U.S. And Cuba Discuss Migration as Thousands of Cubans Arrive Under New Parole Program

12


American and Cuban officials met Wednesday in Washington to discuss migration for the first time this year following significant changes in how Cuban immigrants are allowed to come to the United States as part of an effort by the Biden administration to curtail a massive exodus from the island. The U.S. State Department said the meeting focused on the implementation of migration accords in place between the two countries. “The U.S. delegation highlighted areas of successful cooperation on migration, while also identifying issues that have been obstacles to fulfilling the goals of the Accords,” the State Department statement said. “Engaging in these talks underscores our commitment to pursuing constructive discussions with Cuba where appropriate to advance U.S. interests.” A State Department spokesperson said the discussions were “limited to the topic of migration.”

“Ensuring safe, orderly, humane, and regular migration between Cuba and the United States remains a primary interest of the United States, consistent with our interest in fostering family reunification, and promoting greater respect for human rights and fundamental freedoms in Cuba,” the spokesperson said. David Cloe, the Department of Homeland Security’s deputy assistant secretary for the western hemisphere, led the U.S. interagency delegation. The Cuban delegation was headed by Cuban Vice Foreign Minister Carlos Fernandez de Cossio. More than 300,000 Cubans arrived in the United States last year, mainly at the Mexico border, the biggest number since the early days of the Cuban revolution led by Fidel Castro.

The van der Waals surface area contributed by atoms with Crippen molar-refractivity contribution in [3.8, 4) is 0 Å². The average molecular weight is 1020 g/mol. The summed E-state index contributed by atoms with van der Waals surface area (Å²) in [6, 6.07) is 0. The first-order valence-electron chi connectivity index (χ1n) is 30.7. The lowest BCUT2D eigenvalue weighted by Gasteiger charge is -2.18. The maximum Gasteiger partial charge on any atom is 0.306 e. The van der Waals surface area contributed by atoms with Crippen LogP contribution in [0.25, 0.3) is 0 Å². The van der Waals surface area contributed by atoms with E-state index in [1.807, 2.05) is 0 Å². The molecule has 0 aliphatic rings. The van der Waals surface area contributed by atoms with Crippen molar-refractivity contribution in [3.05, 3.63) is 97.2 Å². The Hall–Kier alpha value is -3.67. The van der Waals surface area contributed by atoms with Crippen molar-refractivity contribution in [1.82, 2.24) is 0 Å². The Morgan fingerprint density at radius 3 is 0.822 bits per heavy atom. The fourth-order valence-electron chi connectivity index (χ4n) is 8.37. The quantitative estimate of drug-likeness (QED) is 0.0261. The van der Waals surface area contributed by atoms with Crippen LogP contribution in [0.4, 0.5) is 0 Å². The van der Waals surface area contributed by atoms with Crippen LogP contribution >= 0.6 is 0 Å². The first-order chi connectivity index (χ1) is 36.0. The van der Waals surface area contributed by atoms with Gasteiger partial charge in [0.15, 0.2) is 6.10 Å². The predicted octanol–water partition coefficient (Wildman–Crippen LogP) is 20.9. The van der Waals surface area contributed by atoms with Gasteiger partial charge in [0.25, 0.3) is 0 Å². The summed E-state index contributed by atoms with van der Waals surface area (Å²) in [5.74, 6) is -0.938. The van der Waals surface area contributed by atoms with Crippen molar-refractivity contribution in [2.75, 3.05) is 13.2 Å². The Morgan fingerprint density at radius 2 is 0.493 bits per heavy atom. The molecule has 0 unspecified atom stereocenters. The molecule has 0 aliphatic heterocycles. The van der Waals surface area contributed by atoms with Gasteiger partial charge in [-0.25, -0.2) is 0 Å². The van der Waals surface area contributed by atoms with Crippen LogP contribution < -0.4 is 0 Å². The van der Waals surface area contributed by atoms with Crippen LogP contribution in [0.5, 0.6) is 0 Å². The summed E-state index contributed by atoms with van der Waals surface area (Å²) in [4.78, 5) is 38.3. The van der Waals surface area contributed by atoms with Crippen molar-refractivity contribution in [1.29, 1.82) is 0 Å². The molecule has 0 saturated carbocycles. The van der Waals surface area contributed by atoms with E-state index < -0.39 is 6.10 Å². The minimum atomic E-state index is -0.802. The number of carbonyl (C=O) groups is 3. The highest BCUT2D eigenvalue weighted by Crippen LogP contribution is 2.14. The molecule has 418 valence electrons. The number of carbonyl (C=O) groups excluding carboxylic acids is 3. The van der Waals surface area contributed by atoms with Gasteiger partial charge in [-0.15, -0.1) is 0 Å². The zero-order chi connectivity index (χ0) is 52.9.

In January, the Biden administration expanded a program already in place for Venezuelans to allow Cubans — and migrants from Haiti and Nicaragua — to apply for special parole to enter and live in the United States for at least two years. More than 15,000 Cubans have already arrived lawfully through this parole process through March 31, a Department of Homeland Security spokesperson said. In total, over 55,000 Cubans, Nicaraguans, and Haitians and more than 40,000 Venezuelans have received travel authorization through the program, the spokesperson added. Since the start of the parole program for Cubans, official statistics recording U.S. border officers’ “encounters” with Cuban migrants nationwide show a significant decrease in the number reaching the U.S.-Mexico border. Before President Biden announced the program in early January, officials recorded more than 44,000 encounters at the border involving Cuban migrants. In February, that number was 6,548. Numbers for March have not been released yet.

Source: Miami Herald